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  • Maggie Wheeler

When the Pieces Fall


Photo by Lydia Tallent on Unsplash

Has it really been two months since I posted here? I find that 2020, along with everything else it has brought, seems to have a Plasticine quality to it in terms of time. Sometimes, we go into overdrive to keep up and cope, only to find that what has felt like weeks is just days. The reverse is true, too, as with this. What seemed to be a few weeks has become months.


I will claim pandemic brain fog, while I can still get away with it.


This will be my last post for this year. What a year it has been for all of us, and the effect is still ongoing. While my family remains through this healthy and safe, I have lost three good friends over the course of the year. None were due to Covid-19, but all were unexpected and caught us by surprise.


This year, at personal and social levels, seems to be the harbinger of the end of an era. For me, I thought it was about my turning 60 as a milestone. But what 2020 has done is illuminated the cracks and gaps in our lives, the places where change happened over time and our response was to tape them up, fill them in with temporary life pieces so the momentum of our living continued unabated.


But eventually something happens. I remember when hearing of the death of Princess Diana in August of 1997 saying to my then husband, “The twentieth century is over. The twenty-first has just begun.” Looking back, it was a turning point that many in my generation now point to historically and culturally as a marker—of an end and a beginning.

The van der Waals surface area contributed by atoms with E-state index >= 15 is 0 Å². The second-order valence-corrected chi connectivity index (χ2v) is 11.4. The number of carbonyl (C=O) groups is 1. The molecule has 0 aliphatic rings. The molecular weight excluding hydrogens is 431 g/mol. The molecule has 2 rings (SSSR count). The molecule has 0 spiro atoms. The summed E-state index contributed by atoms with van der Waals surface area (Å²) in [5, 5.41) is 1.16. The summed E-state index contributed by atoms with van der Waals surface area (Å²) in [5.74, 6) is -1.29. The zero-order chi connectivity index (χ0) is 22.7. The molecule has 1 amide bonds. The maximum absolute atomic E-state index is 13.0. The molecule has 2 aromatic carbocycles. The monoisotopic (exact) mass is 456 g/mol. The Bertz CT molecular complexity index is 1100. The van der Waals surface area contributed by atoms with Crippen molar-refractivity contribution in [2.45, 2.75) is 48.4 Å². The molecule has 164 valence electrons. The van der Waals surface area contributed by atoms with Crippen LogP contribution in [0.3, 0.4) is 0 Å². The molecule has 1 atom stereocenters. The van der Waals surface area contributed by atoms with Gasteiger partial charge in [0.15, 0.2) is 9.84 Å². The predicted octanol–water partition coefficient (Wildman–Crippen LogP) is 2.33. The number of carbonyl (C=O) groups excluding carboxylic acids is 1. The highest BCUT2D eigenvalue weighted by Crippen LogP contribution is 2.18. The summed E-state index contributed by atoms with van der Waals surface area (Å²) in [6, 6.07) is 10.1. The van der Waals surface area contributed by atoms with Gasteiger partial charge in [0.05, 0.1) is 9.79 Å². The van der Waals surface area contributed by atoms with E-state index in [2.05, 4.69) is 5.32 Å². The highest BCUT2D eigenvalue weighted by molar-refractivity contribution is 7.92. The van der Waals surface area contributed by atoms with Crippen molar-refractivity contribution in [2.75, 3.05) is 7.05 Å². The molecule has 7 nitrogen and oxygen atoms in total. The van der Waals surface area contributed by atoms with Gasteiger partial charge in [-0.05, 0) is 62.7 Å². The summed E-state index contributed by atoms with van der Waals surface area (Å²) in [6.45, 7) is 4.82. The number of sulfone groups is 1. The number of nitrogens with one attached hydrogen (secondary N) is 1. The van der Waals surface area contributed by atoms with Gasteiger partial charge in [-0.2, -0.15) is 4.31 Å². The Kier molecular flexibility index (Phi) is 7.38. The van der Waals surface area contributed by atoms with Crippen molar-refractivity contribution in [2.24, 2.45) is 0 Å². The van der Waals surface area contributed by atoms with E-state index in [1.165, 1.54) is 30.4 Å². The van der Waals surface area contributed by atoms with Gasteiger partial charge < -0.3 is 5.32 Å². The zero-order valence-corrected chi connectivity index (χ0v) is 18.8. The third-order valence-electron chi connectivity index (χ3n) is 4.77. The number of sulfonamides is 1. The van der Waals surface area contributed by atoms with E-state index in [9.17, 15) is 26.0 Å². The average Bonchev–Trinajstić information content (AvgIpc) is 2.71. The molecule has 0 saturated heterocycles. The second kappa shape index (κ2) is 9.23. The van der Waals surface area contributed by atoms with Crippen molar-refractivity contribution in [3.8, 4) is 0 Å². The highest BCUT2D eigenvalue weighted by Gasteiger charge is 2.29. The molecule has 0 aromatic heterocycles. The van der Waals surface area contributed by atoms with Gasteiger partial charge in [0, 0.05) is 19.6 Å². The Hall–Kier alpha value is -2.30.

2020 will be seen as that. We taped and glued and pasted pieces as time smiled at our efforts, but ultimately acted as the great teacher it always is. Along came a year that still has not let up, and we were swept along in its path.


That’s when the pieces fall.


When they fall, some of them land on our heads and it leaves us dazed for a bit. Some land on our hearts and we feel a new pain, a new loss. But most land around us, scattered on the ground at our feet. First instincts are to quickly gather them up again before they are lost and so we focus on the ground—until we become aware of a light shining in our eyes. A light up ahead. A light previously obscured by the pieces we worked so hard, with all good intentions, to fasten in place.


As the pandemic roars along and our numbers continue to rise, bringing new lockdowns across Ontario, I am aware of a point of light in my peripheral vision. A new year is days away, but the temporal calendar is a human construct and therefore arbitrary. What I can’t shake is the feeling of a new era beginning, not in time but in heart and soul.


It is indeed a strange and “wonder-full” place to be, at this age and this moment.


One of the three friends I lost was Joan—artist, writer, spiritual soul, loving human being. She was a devout Christian always looking to learn and grow in her faith. We had many rich talks about life and God over the years that added much to my own search for meaning. Joan was also a supporter and mentor to me in my own work.


Last March, I had Joan be a guest contributor here with an entry from her own blog published on the Jesuit website Ignation. Since my blog began almost two years ago, Joan has read every entry and sent me comments, usually the same day. This time, there will be no comments. My time with Joan is one of the pieces I find shattered at my feet.


But getting older has its advantages. I’ve clocked in sufficient decades to already know that as I release the fallen pieces in my life, the gifts within them remain at my feet to stand on—a foundation of life on which to base my engagement with the new era before us.


We are not who we were at Christmas 2019. I’m not who I was when I started this blog. But that is as it should be. That is the power of life itself. That is the miracle to revisit and celebrate in the Season of Miracles.


So let the pieces fall.


And let peace fall.


I wish you all a safe, loving and magical Christmas season.


Good night, Joan.


Talk next year,

Maggie


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